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9 prefectural governors say Tokyo Games should be canceled or delayed

The nine who said it should be canceled or postponed based on circumstances were from Akita, Ibaraki, Saitama, Yamanashi, Nagano, Shizuoka, Tottori, Oita and Okinawa. (AFP)
The nine who said it should be canceled or postponed based on circumstances were from Akita, Ibaraki, Saitama, Yamanashi, Nagano, Shizuoka, Tottori, Oita and Okinawa. (AFP)
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04 May 2021 10:05:57 GMT9
04 May 2021 10:05:57 GMT9

Arab News Japan

TOKYO: Nine of Japan’s 47 prefectural governors think the Tokyo 2020 Olympic and Paralympic Games should be canceled or postponed depending on the course of the COVID-19 pandemic, according to a Mainichi Shimbun survey. Of the nine, the prefectures of Saitama, Shizuoka and Yamanashi are set to provide venues for the upcoming Games.

The Mainichi Shimbun sent the questionnaire to all 47 governors on April 20 and received answers from them all by April 28. 

The first question asked for their thoughts on holding the Gamesin view of their duty as governors to protect their residents’ health. They could answer in one of four ways: the Games should be held whatever the circumstances of the pandemic; they should be canceled or postponed depending on the circumstances; now is the time to decide to cancel or postponethe Games; and I don’t know.

The nine who said it should be canceled or postponed based on circumstances were from Akita, Ibaraki, Saitama, Yamanashi, Nagano, Shizuoka, Tottori, Oita and Okinawa.

The second question asked if each prefecture stood to gain if the Games were held; 41 governors, including the nine who said the Games should be canceled or postponed depending on circumstances, replied “yes” or “somewhat yes.”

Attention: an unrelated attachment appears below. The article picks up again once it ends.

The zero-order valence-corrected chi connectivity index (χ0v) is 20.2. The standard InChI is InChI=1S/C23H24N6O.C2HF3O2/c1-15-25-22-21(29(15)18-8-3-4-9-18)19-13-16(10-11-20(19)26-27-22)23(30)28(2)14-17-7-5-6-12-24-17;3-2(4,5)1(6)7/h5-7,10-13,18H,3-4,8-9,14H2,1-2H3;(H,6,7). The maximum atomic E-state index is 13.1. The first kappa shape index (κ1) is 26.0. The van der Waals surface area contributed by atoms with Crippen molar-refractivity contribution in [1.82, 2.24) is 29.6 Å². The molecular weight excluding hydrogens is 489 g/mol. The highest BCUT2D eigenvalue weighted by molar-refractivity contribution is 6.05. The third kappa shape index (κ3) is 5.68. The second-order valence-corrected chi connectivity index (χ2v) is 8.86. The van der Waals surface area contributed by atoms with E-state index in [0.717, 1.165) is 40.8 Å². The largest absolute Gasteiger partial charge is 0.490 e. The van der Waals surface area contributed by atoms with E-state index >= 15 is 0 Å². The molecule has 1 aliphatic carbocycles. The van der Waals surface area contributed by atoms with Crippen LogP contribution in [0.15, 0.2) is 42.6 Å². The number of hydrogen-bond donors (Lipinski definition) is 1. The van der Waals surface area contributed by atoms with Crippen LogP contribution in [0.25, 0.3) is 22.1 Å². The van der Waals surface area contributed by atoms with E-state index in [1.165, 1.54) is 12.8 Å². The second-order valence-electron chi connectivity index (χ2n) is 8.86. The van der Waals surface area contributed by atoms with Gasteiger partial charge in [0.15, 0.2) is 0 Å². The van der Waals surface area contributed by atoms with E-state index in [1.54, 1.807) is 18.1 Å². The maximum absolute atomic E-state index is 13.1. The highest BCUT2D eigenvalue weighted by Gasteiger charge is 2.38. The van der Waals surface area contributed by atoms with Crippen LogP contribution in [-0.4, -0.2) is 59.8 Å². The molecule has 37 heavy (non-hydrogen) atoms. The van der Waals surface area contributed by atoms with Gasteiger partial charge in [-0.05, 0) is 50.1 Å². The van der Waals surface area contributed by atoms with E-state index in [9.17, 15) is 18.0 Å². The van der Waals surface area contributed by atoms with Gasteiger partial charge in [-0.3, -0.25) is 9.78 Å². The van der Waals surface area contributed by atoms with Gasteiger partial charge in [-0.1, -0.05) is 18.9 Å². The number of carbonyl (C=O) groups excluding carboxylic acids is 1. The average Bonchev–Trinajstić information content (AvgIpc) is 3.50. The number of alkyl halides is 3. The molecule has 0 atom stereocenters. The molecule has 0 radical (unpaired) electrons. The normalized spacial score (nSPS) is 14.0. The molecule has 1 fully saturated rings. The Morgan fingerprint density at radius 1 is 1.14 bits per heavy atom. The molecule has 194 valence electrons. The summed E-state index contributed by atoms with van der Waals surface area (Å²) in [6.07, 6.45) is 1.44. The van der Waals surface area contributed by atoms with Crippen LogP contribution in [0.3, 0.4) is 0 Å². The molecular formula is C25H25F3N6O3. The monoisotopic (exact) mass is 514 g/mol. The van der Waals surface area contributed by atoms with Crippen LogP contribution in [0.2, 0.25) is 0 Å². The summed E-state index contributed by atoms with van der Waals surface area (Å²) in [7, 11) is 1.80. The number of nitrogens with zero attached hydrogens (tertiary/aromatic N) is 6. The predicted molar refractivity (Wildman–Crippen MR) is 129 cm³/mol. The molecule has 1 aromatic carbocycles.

Gov. Motohiro Ono of Saitama – which will host Olympic golf, basketball, soccer, and shooting events – commented: “We are providing the most venues after Tokyo. While doing our best to prepare a safe and secure event, we need to keep an eye on the situation and calmly make a decision.”

Shizuoka Prefecture will host cycling and Gov. Heita Kawakatsu responded: “If infections continue spreading and it becomes clear for all to see that holding the Games is impossible, then we’ll have no choice but to cancel or postpone.” Ibaraki Gov. Kazuhiko Oigawa made similar remarks.

Gov. Shinji Hirai of Tottori Prefecture, which has the second lowest infection numbers nationwide, gave his thoughts: “Promoting world peace through sports is significant, but the priority is for all nations to cooperate and get this pandemic under control.”

The governors of five prefectures – Toyama, Okayama, Hiroshima, Miyazaki, and Kagoshima – chose “I don’t know.” The remaining 33 did not select from the prepared answers, and instead suggested that it was up to the Japanese government, the organizers, or the Tokyo Metropolitan Government to make the decision.

“We’re not in a position to decide,” wrote the governor of Fukui. Gifu’s governor said, “The organizers and others should come to a conclusion.” Tokyo Gov. Yuriko Koike also didn’t choose an answer, writing, “We are all in the fight to suppress the pandemic, and we will continue to prepare a safe and secure event.”

Regarding the second question asking if there are merits to the Games being held, the Mainichi Shimbun prepared four choices: Yes, somewhat yes, somewhat no and no. Governors of 31 prefectures chose yes, while 10 picked somewhat yes and gave reasons such as it will provide “a positive impact on sports promotion” or “publicity abroad.” Governors in Tochigi, Tokyo, Kyoto, Nara, Shimane, and Saga were non-commital, but none chose somewhat no or no.

The Olympics and Paralympics are scheduled to take place July 23 to September 5. Questions are being raised over whether they should be held on schedule following public outcry over organizers’ moves to call for doctors and nurses to help with the Games while the country has problems carrying out coronavirus vaccinations and providing sufficient treatment for COVID-19patients. Opinion polls in April by various media outlets showed 60% to 70% of the public supporting cancellation or rescheduling of the Olympics.

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